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We need a second Green Revolution : Modi

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(Photo: IANS)
(Photo: IANS)

Ranchi: Prime Minister, Narendra Modi, on Sunday laid stress on the need for second Green Revolution in the country.

“There is an immediate need of Green Revolution in the country. The Green Revolution should immediately start in eastern India, including Jharkhand, Bihar, eastern Uttar Pradesh, West Bengal, Odisha and Assam,” said Modi.

The prime minister was addressing the people at Barhi, in Hazaribagh district of Jharkhand, after laying the foundation stone of the Indian Agriculture Research Institute (IARI).

IARI-Jharkhand would achieve inclusive agricultural growth through Integrated Farming Systems (IFS) in the region, an official release said here.

The institute will attract the cream of post-graduate and doctoral students from all over India and abroad to conduct region-specific research. The major regional challenges will be addressed by the IARI-Jharkhand, through prioritized thrust areas of research, integrated with post-graduate education and extension programmes, the release said.

“The government of India has started initiatives for the development of the region and decided to open the closed plants of fertilisers at Sindri of Jharkhand and Gorakhpur of Uttar Pradesh and opening new fertilizer plants in West Bengal. The opening of closed fertilizer plants and new plants will help the farmers and generate employment to youths,” the prime minister said.

Modi also appealed to the farmers to use scientific methods for modern farming. He asked them to use micro irrigation to increase production of food grain.

“I also appeal farmers to increase production of dalhan (pulses), as our country still imports large quantity of pulses. There is government policy to provide addition Minimum Support Price (MSP), to promote dalhan production in the country,” he said.

The prime minister appealed the farmers to avail the benefit of the Krishi Channel launched for the farming.

He expressed his concerns over the Indian farmers lagging behind in comparison to other countries’ farmers.

Besides Modi, Agriculture Minister Radha Mohan Singh, Jharkhand Governor Draupadi Murmu, and Chief Minister Raghubar Das, were also present on the occasion. (IANS)

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The Answer to The Impending Questions On Demonetization Are Here

While it did broaden the country’s tax base, it was a nightmare for the immense, cash-dependent informal economy.

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Indian Currency. Pixabay

Nearly all of the currency removed from circulation in a surprise 2016 attempt to root out illegal hoards of cash came back into the financial system, Resever Bank of India  has announced, indicating the move did little to slow the underground economy.

Prime Minister of India, Narendra Modi’s currency decree, which was designed to destroy the value of billions of dollars in untaxed cash stockpiles, caused an economic slowdown and months of financial chaos for tens of millions of people or demonetization.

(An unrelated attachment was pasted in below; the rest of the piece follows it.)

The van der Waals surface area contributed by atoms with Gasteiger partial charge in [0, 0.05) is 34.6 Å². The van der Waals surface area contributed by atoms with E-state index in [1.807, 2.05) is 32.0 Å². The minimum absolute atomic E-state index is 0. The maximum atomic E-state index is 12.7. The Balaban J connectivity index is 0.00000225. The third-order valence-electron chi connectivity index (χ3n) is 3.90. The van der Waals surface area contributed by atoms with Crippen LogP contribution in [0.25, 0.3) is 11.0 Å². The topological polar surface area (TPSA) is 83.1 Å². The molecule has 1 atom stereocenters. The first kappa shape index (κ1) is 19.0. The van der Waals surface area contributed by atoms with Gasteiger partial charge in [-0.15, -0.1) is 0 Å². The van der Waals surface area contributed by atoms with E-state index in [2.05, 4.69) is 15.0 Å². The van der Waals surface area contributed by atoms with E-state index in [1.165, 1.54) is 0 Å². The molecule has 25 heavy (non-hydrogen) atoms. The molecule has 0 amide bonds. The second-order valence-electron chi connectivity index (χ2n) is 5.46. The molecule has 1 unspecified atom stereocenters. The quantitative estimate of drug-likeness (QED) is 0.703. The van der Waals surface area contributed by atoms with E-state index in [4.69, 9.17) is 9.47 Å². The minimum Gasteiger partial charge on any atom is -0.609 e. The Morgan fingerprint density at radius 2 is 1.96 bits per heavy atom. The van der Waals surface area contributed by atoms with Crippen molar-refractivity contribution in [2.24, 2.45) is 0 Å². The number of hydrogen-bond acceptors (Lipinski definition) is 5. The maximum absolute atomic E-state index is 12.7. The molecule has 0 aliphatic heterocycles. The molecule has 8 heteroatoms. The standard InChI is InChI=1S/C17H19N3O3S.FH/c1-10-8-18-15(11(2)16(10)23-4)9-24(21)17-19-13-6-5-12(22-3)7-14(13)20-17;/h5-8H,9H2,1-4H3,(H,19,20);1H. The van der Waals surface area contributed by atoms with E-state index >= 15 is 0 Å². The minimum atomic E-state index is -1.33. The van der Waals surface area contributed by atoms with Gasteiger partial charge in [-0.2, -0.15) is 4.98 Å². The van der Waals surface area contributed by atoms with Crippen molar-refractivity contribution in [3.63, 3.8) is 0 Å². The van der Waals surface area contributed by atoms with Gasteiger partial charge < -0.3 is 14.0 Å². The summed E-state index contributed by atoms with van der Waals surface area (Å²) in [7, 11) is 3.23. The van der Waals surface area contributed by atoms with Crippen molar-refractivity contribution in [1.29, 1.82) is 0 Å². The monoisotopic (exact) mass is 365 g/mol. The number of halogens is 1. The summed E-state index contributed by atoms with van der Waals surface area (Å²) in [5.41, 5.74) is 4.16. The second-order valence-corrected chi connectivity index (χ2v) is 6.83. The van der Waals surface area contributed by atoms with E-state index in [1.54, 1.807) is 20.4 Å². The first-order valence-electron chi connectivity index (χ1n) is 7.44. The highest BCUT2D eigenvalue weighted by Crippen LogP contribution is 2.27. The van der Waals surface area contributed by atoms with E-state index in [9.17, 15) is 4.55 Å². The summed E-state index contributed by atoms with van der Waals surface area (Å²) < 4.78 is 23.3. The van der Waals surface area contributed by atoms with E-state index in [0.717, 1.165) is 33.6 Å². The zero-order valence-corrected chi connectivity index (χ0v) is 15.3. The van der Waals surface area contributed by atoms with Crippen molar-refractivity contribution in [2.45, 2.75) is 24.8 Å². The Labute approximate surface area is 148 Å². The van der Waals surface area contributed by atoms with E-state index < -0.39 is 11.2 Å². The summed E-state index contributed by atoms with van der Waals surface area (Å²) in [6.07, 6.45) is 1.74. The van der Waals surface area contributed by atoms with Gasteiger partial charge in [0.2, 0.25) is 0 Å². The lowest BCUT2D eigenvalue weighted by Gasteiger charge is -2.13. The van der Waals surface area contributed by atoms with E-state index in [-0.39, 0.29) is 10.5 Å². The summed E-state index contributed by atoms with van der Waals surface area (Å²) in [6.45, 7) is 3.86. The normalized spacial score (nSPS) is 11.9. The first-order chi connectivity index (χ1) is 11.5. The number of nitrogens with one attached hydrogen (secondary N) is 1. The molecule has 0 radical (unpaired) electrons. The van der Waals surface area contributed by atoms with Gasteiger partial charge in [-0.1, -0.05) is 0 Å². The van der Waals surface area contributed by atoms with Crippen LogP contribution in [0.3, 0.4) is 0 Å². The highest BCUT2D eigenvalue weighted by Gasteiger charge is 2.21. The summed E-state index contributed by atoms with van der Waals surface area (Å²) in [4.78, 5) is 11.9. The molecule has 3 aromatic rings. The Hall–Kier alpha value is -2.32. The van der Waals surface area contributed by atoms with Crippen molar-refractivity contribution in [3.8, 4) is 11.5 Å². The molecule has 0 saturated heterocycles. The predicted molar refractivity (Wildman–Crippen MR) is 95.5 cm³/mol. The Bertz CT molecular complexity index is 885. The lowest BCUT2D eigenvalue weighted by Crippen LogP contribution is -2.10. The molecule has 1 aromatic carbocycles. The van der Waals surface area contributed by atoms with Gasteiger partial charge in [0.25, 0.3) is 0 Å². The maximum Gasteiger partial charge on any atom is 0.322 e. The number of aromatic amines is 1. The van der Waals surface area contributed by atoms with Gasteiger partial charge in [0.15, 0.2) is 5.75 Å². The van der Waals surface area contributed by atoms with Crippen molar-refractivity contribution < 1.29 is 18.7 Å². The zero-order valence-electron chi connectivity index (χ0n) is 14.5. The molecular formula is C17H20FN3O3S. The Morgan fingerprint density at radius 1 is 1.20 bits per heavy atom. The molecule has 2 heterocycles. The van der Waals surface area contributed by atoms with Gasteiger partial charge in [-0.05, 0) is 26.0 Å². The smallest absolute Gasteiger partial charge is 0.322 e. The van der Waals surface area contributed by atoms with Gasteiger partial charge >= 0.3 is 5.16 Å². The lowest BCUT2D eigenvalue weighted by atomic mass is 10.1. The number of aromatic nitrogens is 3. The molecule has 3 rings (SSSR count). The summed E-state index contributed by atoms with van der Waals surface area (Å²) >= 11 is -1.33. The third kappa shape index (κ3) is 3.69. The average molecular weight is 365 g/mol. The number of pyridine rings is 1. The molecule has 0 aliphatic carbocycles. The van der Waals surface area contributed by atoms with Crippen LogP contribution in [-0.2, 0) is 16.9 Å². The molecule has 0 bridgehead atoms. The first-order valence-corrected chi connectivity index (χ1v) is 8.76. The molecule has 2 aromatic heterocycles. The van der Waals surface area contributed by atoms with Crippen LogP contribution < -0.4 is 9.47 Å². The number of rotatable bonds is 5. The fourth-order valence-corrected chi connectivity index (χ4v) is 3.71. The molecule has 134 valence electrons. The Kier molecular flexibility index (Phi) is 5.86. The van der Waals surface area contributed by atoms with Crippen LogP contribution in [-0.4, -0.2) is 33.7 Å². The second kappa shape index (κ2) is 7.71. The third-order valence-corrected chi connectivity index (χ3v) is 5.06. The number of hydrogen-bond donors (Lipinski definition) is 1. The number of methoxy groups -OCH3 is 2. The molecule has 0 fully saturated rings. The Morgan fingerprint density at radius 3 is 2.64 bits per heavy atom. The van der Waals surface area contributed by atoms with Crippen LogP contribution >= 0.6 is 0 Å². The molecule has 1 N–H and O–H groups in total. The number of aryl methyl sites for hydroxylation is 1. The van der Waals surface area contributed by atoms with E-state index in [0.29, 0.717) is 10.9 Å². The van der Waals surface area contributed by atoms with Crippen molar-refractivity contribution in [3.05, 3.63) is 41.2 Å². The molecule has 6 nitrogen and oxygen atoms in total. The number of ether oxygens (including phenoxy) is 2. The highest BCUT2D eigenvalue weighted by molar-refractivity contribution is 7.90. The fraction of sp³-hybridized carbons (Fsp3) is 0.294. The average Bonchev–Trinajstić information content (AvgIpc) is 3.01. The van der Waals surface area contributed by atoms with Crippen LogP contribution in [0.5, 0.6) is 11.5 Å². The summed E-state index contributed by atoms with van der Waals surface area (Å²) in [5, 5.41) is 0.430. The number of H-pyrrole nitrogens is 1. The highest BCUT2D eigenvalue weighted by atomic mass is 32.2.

Modi announced in a November 2016 TV address that all 500-rupee and 1,000-rupee notes, then worth about $7.50 and $15, would be withdrawn immediately from circulation. The banned notes could be deposited into bank accounts but the government also said it would investigate deposits over 250,000 rupees, or about $3,700. The government eventually released new currency notes worth 500 and 2,000 rupees.

 

demonetization
An activist of Congress party hold the banned 500 and 1000 rupee notes.

 

In theory, the decree meant corrupt politicians and businesspeople would suddenly find themselves sitting on billions of dollars in worthless currency, known here as “black money.”

“A few people are spreading corruption for their own benefit,” Modi said in the surprise nighttime speech announcement of the order. “There is a time when you realize that you have to bring some change in society, and this is our time.”

But even as the decree caused turmoil for those in India who have always depended on cash — the poor and middle class, and millions of small traders — the rich found ways around the currency switch. In the months after the decree, businesspeople said that even large amounts of banned currency notes could be traded on the black market, though middlemen charged heavy fees.

demonetization
Prime Minister Narendra Modi along with mayor, flickr

The reserve bank of India report said in its Wednesday report that 99.3 percent of the $217 billion in notes withdrawn from circulation had come back into the economy. Some officials had originally predicted that number could be as low as 60 percent.

Also Read: Diverse Gathering To Be Addressed This World BioFuel Day: PM Narendra Modi

“Frankly, I think demonetization was a mistake,” said Gurcharan Das, a writer and the former head of Proctor & Gamble in India. He said that while it did broaden the country’s tax base, it was a nightmare for the immense, cash-dependent informal economy.

“You can’t overnight change that in a country which is poor and illiterate. Therefore, for me it’s not only an economic failure but a moral failure as well,” Das said. (VOA)

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